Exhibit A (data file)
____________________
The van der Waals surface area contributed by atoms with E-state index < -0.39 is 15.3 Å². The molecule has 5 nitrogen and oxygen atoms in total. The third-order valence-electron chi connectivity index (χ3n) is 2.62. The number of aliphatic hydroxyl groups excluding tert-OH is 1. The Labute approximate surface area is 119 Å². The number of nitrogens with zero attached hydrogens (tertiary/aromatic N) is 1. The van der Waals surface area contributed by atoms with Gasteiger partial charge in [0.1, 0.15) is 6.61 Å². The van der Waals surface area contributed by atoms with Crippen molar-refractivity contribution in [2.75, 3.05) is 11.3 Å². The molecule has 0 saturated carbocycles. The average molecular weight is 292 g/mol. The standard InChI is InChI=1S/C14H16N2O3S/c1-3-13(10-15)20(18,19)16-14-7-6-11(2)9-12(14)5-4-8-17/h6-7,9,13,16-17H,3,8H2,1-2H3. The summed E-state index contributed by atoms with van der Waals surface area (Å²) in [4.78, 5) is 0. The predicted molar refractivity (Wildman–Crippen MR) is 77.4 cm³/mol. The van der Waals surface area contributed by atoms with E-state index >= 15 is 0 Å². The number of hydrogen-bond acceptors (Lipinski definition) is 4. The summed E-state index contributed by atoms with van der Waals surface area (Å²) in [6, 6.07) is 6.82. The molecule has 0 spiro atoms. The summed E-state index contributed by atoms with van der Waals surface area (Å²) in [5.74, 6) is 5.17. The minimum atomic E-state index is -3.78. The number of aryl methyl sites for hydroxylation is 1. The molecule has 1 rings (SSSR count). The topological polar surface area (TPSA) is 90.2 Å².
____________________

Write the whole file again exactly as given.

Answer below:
The van der Waals surface area contributed by atoms with E-state index < -0.39 is 15.3 Å². The molecule has 5 nitrogen and oxygen atoms in total. The third-order valence-electron chi connectivity index (χ3n) is 2.62. The number of aliphatic hydroxyl groups excluding tert-OH is 1. The Labute approximate surface area is 119 Å². The number of nitrogens with zero attached hydrogens (tertiary/aromatic N) is 1. The van der Waals surface area contributed by atoms with Gasteiger partial charge in [0.1, 0.15) is 6.61 Å². The van der Waals surface area contributed by atoms with Crippen molar-refractivity contribution in [2.75, 3.05) is 11.3 Å². The molecule has 0 saturated carbocycles. The average molecular weight is 292 g/mol. The standard InChI is InChI=1S/C14H16N2O3S/c1-3-13(10-15)20(18,19)16-14-7-6-11(2)9-12(14)5-4-8-17/h6-7,9,13,16-17H,3,8H2,1-2H3. The summed E-state index contributed by atoms with van der Waals surface area (Å²) in [4.78, 5) is 0. The predicted molar refractivity (Wildman–Crippen MR) is 77.4 cm³/mol. The van der Waals surface area contributed by atoms with E-state index >= 15 is 0 Å². The number of hydrogen-bond acceptors (Lipinski definition) is 4. The summed E-state index contributed by atoms with van der Waals surface area (Å²) in [6, 6.07) is 6.82. The molecule has 0 spiro atoms. The summed E-state index contributed by atoms with van der Waals surface area (Å²) in [5.74, 6) is 5.17. The minimum atomic E-state index is -3.78. The number of aryl methyl sites for hydroxylation is 1. The molecule has 1 rings (SSSR count). The topological polar surface area (TPSA) is 90.2 Å².